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The Association of Recent Incarceration and Health Outcomes Among HIV-infected Adults Receiving Care in the United States
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    We described factors associated with incarceration as well as the association between recent incarceration and HIV-related sexual risk behaviors, access to insurance, healthcare utilization (emergency department and hospital use), antiretroviral therapy (ART) prescription, and viral suppression.


    Using 2009–2010 data from a cross-sectional, nationally representative three-stage sample of HIV-infected adults receiving care in the United States, we assessed the demographic characteristics, healthcare utilization and clinical outcomes of HIV-infected persons who had been recently incarcerated (detention for >24 hours in the past year) using bivariate analyses. We used multivariable logistic regression to examine associations of recent incarceration with insurance status as well as clinical and behavioral outcomes.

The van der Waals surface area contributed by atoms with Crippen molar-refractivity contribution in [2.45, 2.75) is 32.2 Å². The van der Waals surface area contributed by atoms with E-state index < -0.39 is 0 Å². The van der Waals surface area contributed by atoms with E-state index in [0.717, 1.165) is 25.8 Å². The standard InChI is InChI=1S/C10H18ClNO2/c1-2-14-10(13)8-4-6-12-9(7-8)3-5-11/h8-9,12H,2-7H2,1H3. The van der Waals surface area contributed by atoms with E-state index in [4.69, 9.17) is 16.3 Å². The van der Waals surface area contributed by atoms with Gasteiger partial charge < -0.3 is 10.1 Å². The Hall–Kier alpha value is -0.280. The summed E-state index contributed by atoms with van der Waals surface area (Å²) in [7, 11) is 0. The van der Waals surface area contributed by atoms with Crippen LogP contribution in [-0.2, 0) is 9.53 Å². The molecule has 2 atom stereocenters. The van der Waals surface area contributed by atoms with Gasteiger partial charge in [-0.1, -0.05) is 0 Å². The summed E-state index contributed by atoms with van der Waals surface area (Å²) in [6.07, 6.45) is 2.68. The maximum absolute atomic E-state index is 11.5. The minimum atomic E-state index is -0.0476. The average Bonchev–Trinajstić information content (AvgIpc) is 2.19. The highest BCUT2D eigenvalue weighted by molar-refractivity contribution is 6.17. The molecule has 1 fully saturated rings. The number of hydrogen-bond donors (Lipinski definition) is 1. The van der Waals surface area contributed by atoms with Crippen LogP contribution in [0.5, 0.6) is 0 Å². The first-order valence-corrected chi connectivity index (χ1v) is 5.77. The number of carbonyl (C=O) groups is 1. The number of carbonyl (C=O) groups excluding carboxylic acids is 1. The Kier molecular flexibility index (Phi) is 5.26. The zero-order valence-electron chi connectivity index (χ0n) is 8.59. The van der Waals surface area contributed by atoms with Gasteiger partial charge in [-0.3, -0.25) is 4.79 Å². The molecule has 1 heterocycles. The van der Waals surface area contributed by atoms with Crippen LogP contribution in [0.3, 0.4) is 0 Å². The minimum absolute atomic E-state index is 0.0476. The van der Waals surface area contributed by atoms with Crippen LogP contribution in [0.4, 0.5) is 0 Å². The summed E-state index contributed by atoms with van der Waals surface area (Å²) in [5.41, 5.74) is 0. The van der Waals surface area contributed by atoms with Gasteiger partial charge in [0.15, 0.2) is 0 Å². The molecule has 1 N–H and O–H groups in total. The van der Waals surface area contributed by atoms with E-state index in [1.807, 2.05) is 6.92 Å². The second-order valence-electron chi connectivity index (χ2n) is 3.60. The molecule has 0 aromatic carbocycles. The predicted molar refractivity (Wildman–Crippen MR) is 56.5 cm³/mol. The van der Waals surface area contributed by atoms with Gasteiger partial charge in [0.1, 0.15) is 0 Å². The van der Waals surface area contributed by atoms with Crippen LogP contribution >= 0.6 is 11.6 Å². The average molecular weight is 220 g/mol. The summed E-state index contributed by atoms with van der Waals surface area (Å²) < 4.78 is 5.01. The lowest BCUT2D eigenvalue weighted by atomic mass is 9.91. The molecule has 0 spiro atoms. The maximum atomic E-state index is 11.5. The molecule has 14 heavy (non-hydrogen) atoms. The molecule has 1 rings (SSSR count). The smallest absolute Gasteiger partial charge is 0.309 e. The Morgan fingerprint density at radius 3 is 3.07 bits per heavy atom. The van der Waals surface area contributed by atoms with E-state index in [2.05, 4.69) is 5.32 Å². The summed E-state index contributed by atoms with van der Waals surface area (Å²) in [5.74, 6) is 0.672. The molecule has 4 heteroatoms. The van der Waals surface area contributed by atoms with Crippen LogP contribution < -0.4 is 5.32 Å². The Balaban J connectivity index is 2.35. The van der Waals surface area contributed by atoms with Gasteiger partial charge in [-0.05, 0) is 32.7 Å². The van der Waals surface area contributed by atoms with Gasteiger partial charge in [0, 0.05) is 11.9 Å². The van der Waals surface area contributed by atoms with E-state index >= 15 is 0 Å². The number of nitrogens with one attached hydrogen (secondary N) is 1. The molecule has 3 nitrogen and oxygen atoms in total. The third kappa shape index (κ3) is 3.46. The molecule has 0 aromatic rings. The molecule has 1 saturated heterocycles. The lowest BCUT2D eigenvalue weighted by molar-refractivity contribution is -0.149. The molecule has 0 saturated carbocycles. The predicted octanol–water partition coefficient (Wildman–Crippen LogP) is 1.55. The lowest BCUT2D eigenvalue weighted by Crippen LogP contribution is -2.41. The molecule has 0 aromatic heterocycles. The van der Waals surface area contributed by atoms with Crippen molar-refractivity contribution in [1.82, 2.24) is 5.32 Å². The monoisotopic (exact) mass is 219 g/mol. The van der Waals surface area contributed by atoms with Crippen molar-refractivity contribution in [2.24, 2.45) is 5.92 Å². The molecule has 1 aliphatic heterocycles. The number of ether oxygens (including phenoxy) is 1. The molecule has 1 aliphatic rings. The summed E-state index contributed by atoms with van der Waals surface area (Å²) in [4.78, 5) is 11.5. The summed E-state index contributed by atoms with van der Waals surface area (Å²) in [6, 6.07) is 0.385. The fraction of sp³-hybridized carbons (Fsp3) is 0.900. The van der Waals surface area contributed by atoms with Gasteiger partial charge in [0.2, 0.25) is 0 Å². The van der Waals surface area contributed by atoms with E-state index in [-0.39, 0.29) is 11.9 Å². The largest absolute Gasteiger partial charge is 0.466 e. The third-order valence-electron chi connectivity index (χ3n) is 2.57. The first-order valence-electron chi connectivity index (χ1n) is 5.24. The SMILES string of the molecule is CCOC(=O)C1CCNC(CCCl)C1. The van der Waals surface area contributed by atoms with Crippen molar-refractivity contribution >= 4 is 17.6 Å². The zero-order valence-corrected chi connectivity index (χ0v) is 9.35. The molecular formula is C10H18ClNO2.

An estimated 22,949 (95% confidence interval [CI] 19,062 –26,836) or 5.4% (CI:4.7–6.1) of all HIV-infected persons receiving care were recently incarcerated. Factors associated with recent incarceration were age <50 years, being a smoker, having high school diploma or less, being homeless, income at or below the poverty guidelines, having a geometric mean of CD4 count <500 cells/μL, and using drugs in the past 12 months. Results from multivariable modeling indicated that incarcerated persons were more likely to use emergency department services, and to have been hospitalized, and less likely to have achieved viral suppression.


    Recent incarceration independently predicted worse health outcomes and greater use of emergency services among HIV-infected adults currently in HIV care. Options to improve the HIV continuum of care, including pre-enrollment for healthcare coverage and discharge planning, may lead to better health outcomes for HIV-infected inmates post-release.

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